Leaders of leading food industry trade associations vigorously applauded President Obama signing into law a bill that creates a national labeling standard for food products made with genetically engineered (GE) ingredients and genetically modified organisms (GMOs).
The Roberts-Stabenow Biotech Labeling Act, introduced by Sens. Debbie Stabenow (D-Mich.) and Pat Roberts (R-Kan.), pre-empts Vermont's mandatory GMO labeling law that took effect earlier this month. With the bill now the law of the land, most food products will be required to carry a text label, symbol or QR code indicating whether they contain GMOs.
The bill, which received fast-track approval in the Senate on July 7, and in the House on July 14, was heralded by Roberts as "the most important farm legislation in 20 years." The U.S. Department of Agriculture has already formed a working group to write rules needed to implement the legislation, and manufacturers will have two years before they have to include the labeling.
The president’s signing brought about strong praise from several industry associations, including the Washington, D.C.-based Grocery Manufacturers Association (GMA), which said the law opens “a new era for transparency in ingredient information for consumers.”
Pamela G. Bailey, GMA's president and CEO, said the president’s signing of the legislation "also stops, effective immediately, Vermont’s mandatory on-package labeling law that went into effect July 1 and has already left consumers in the state with fewer products on shelves and higher compliance costs for small businesses."
Food Marketing Institute (FMI) is also confident the legislation will help circumvent further consumer confusion on the already misunderstood and complex topic of GMOs.
“I am grateful lthat this law will help avoid further disruption in the interstate commerce of food products,” said Leslie Sarasin, FMI's president and CEO, “and I am encouraged that this law allows our industry to move beyond the traditional label and toward exploration of new and unprecedented ways of providing our customers with the information they need in making the wisest food choices for themselves and their families. In addition to the president’s role in signing it into law, we are most appreciative of the part U.S. Department of Agriculture Secretary Tom Vilsack and his team played during critical times in the legislative history of this law, and will now play in implementation.”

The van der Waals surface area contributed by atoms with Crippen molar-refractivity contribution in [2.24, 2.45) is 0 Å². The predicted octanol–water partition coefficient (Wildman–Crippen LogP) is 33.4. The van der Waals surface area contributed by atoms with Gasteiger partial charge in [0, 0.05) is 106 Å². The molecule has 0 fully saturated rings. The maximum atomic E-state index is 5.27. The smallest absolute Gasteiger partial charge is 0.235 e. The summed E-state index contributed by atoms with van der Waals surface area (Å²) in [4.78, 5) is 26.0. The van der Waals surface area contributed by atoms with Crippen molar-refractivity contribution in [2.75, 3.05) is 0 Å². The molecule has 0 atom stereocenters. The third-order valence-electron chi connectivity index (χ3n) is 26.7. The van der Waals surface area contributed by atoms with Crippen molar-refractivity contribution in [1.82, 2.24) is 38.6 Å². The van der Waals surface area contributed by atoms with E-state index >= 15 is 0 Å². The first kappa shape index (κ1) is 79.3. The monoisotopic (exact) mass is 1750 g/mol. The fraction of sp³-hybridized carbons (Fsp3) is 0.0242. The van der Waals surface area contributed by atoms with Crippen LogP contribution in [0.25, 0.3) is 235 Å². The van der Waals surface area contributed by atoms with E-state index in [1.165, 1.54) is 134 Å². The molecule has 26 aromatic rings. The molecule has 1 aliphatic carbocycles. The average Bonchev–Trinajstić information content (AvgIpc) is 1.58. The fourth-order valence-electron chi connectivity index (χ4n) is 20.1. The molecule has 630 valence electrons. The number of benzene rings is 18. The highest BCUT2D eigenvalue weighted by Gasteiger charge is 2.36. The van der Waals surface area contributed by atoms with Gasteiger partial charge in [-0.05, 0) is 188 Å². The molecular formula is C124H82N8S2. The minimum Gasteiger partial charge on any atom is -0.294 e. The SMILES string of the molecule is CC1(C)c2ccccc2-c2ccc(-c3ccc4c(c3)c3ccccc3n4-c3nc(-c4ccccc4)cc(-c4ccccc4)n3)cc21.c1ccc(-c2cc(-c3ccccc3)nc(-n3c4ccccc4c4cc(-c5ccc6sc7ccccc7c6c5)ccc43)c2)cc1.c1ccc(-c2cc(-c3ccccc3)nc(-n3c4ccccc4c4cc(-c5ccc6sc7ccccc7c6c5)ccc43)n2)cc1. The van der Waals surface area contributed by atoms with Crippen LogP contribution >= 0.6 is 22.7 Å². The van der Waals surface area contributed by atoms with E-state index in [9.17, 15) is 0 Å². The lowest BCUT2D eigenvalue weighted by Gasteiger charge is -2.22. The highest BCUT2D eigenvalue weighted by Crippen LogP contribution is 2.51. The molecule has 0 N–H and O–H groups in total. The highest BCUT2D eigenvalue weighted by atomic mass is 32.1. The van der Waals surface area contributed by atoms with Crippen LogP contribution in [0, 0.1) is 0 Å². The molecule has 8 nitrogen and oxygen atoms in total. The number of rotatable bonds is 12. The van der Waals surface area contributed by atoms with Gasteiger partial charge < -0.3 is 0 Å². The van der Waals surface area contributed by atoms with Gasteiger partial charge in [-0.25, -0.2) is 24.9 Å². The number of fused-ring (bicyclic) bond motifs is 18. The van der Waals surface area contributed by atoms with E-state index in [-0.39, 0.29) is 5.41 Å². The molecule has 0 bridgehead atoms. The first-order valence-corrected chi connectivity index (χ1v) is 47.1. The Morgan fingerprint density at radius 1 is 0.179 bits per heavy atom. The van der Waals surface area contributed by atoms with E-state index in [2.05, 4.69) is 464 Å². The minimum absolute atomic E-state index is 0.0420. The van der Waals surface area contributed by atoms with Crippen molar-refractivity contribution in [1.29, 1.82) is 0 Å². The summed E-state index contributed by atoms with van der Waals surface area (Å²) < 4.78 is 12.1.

The National Grocers Association (NGA), of Arlington, Va., noted its plans to continue working on behalf of the independent supermarket industry throughout the rulemaking process at the U.S. Department of Agriculture to ensure implementation of the law is aligned with congressional intent.
“NGA is proud to have been a part of the Coalition for Safe and Affordable Food, a coalition that brought together over 1,100 entities that represent our nation’s food supply system, to advocate for a commonsense solution for the confusing and harmful patchwork of state national labeling disclosure laws,” said Peter J. Larkin, NGA president and CEO.
The Produce Marketing Association (PMA) was also pleased by the President signing the bill into law.
“We are happy to see this bill signed into law because it is important to have a labeling system in place for genetically engineered foods that doesn't interfere with commerce," noted PMA's Chief Science & Technology Officer Bob Whitaker. "A patchwork of 50 or more laws would certainly interfere with commerce."
However, Whitaker cautioned, “The work isn't over yet. There's still the rulemaking process which will take approximately 18-24 months. PMA will certainly be participating in that rulemaking process to make sure that the produce industry's voice is heard. We are also glad to now have a path forward to label these foods," he continued, "because in the years ahead we will be challenged to deliver fresh fruits and vegetables to an every growing world population; we will want to have access to these technologies to help us meet that challenge.”
The International Dairy Foods Association (IDFA) was among the other industry associations to applaud the news.
"We are grateful to President Obama for swiftly signing into law a bill that is vital for consumers and food manufacturers," said Clay Hough, IDFA's SVP and legal counsel. "The new federal law explicitly pre-empts state GMO labeling laws, including Vermont's, and will bring much-needed consistency to the marketplace."